Shape: Talking about Seeing and Doing

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MIT Press, 2006 - Computers - 422 pages
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In Shape, George Stiny argues that seeing shapes -- with all theirchangeability and ambiguity -- is an inexhaustible source of creative ideas. Understanding shapes,he says, is a useful way to understand what is possible in design.

Shapes aredevices for visual expression just as symbols are devices for verbal expression. Stiny develops aunified scheme that includes both visual expression with shapes and verbal expression with signs.The relationships -- and equivalencies -- between the two kinds of expressive devices make designcomparable to other professional practices that rely more on verbal than visual expression. Designuses shapes while business, engineering, law, mathematics, and philosophy turn mainly to symbols,but the difference, says Stiny, isn't categorical. Designing is a way of thinking. Designing, Stinyargues, is calculating with shapes, calculating without equations and numbers but still according torules. Stiny shows that the mechanical process of calculation is actually a creative process whenyou calculate with shapes -- when you can reason with your eyes, when you learn to see instead ofcount.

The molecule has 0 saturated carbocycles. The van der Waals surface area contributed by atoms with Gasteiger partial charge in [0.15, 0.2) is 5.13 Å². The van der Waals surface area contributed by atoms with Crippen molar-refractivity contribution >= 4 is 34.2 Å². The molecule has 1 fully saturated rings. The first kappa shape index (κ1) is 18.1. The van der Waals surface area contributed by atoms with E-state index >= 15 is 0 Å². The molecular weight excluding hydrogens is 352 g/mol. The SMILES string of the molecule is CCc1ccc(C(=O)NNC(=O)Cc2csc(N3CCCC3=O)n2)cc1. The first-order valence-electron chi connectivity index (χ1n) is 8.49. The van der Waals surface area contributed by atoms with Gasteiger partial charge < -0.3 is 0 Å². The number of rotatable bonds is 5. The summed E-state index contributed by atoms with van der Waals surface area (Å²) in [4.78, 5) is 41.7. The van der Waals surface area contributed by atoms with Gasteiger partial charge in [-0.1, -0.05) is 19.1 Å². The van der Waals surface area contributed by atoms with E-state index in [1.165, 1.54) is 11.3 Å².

The book takes the idea of design as calculation from mere heuristic ormetaphor to a rigorous relationship in which design and calculation each inform and enhance theother. Stiny first demonstrates how seeing and counting differ when you use rules -- that is, whatit means to calculate with your eyes -- then shows how to calculate with shapes, providing formaldetails. He gives practical applications in design with specific visual examples. The book isextraordinarily visual, with many drawings throughout -- drawings punctuated with words. You have tosee this book in order to read it.

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About the author (2006)

Dagmar Kusa is a doctoral candidate in political science at Boston Universityand an associate of the Institute of Ethnic Studies of the SlovakAcademy of Sciences.

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